The Skin modifier takes a skeleton made up of vertices and edges as input and generates a polygon skin as output. The output is mostly quads, although some triangles will appear around intersections.
Add the Skin modifier to a mesh. Ensure the modifier is enabled for display in edit mode. Disable clipping of hidden geometry in the 3D view.
The skin modifier uses ordinary vertices and edges as input. All of the regular Edit Mode tools (such as extrude, subdivide, grab, scale, and rotate) can be used when building a skinned mesh. Note that faces in the input are ignored by the Skin modifier.
Displaying the Skeleton
The input skeleton is made up of ordinary vertices and edges. When editing in Edit Mode with the Skin modifier enabled, ensure that clipping of hidden geometry is disabled in the 3D view. The button is shown in the 3D view header when the object is in Edit Mode and viewport shading is set to anything other than Wireframe and Bounding Box.
When the Skin modifier is present, vertices can be individually scaled in edit mode to alter the thickness of the skin by pressing CtrlA. Non-uniform scaling of the X and Y axes is accessible by pressing CtrlA followed by X or Y.
A skin vertex with non-uniform scaling can be reset to a square by clicking Equalize Radii in the Skin modifier panel.
Because the Skin modifier takes input closely resembles bones, the Skin modifier can automatically generate an armature. A bone will be generated for each input edge. The skin roots will become root bones. If the skin root has more than one adjacent edge, a fake root will be created to serve as the parent of those edges.
To generate an armature, click the Create Armature button. This has several effects:
- A new armature object is added with bones matching the input mesh. The active selection is switched to the new armature.
- Weight groups are added to the input mesh. The Skin modifier propagates these weights to the output as well.
- An Armature modifier is added directly below the Skin modifier. Note that the Armature modifier is being applied after the Skin modifier because it should only deform the output, whereas if it were above the Skin modifier it might change the resulting topology.
A branch is a vertex with three or more connected edges. These areas tend to produce more complicated topology, some of which may overlap. The Branch Smoothing setting relaxes the surface around these points. Smoothing has the side effect of shrinking the surface.
By default, a branch vertex (vertex with three or more connected edges) will generate extra edge loops along adjacent edges in order to keep the output tight. Branches can be made loose by clicking Mark Loose, which will allow the output to stretch between all adjacent vertices. This can be disabled again by clicking Clear Loose with the vertex selected.
Marking a vertex as root causes that vertex to be used for calculating rotations for connected limbs (including any limbs connected to those limbs, and so on.) Root vertices also affect the armature output; they will be used as the origin for the root bones.
To set a vertex as root, select it and press Mark Root. Roots are shown in the 3D View with a red dashed circle around the vertex.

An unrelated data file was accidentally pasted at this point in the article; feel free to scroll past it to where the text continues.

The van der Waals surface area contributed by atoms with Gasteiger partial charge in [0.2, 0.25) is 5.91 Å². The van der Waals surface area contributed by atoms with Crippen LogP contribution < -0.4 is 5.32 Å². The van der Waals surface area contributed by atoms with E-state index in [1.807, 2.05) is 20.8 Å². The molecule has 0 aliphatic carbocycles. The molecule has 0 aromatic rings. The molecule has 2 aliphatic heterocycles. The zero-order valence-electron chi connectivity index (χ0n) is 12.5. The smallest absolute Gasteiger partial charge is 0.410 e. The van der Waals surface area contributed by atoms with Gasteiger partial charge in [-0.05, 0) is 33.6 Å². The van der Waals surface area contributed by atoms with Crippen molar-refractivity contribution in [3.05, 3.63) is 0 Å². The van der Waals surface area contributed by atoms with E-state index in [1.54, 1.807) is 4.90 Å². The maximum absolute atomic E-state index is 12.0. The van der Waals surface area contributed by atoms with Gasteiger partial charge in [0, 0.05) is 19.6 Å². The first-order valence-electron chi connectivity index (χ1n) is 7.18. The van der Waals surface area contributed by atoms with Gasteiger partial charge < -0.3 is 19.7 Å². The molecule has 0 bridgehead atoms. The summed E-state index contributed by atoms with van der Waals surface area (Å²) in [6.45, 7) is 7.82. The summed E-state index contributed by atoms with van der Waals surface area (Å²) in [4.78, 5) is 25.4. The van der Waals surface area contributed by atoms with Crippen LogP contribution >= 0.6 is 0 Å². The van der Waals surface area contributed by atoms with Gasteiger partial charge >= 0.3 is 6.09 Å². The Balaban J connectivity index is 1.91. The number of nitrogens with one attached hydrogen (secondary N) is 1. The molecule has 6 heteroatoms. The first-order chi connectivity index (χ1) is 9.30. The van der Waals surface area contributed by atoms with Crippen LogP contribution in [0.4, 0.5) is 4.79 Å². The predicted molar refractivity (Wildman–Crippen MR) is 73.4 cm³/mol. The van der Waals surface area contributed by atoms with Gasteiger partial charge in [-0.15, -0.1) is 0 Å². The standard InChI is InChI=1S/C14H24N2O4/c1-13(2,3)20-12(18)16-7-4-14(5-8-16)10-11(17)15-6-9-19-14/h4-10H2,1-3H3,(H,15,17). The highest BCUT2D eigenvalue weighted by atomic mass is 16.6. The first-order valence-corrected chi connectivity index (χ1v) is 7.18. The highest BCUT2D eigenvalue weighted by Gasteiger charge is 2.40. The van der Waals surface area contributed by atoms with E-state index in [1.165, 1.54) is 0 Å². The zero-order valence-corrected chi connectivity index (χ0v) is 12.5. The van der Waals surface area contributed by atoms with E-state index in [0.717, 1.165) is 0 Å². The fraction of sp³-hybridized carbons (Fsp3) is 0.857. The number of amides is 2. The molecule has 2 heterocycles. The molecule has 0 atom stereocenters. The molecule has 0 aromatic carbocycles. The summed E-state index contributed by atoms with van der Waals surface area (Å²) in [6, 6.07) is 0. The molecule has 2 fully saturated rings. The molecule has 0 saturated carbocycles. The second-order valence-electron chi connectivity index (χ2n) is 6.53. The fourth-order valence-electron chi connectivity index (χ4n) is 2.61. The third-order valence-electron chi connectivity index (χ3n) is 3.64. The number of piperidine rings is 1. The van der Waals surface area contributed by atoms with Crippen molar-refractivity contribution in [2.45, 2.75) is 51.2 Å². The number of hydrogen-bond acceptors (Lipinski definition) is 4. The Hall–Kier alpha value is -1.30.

Each set of connected vertices should have one root node. (A set of connected vertices is a group of vertices that will all be selected if the Select Linked operator is run on any of the group's vertices.) Mark Root enforces the one-root per set rule, so it is not necessary to manually unmark roots.
The Symmetry Axes selection is used to keep the output topology symmetrical. Note that the Skin modifier's symmetry controls do not add geometry flipped across an axis — the Mirror modifier should be used for that. Rather, it avoids merging triangles across an axis unless the triangles form a symmetric quad. In general, if a Mirror modifier is present in the stack above the Skin modifier, the Skin modifier's Symmetry Axes should match the Mirror modifier's Axis.
The faces output by the Skin modifier will all have the same attributes. All faces will use the material assigned to the object's first material slot. The faces are flat shaded by default, but can be set to smooth shaded with the Smooth Shading checkbox.
Interaction with Other Modifiers
The Skin modifier can be combined with many other modifiers. Particularly relevant are the Mirror and Subsurf modifiers. For example, for many organic models it is useful to sandwich the Skin modifier between Mirror and Subsurf modifiers (with Mirror at the top of the stack).
Interaction with Sculpting
The Skin modifier cannot be directly used in sculpt mode, nor can the Multires modifier be placed below the Skin modifier. (This is true of all generative modifiers.) The workflow is therefore not entirely non-destructive: the Skin modifier should be applied before sculpting or adding multires. The model can still be posed easily after applying the Skin modifier by using the Create Armature button.
Some configurations of branch vertices can generate regions of asymmetry. In most cases these can be dealt with by tweaking vertex positions; other cases may require applying the modifier and manually fixing in edit mode.
Although the modifier attempts to produce a smooth manifold mesh at all times, there are cases that will not work correctly. Branches (vertices with three or more connected edges) may produce extreme folds in the mesh, and in rarer cases disconnected geometry.
The Branch Smoothing control can reduce the amount of folding, but in most cases it can only be resolved by tweaking the location of nearby vertices. A small movement of vertices is often enough to generate better connectivity. If this still fails, it may be necessary to apply the Skin modifier and manually fix the topology in edit mode.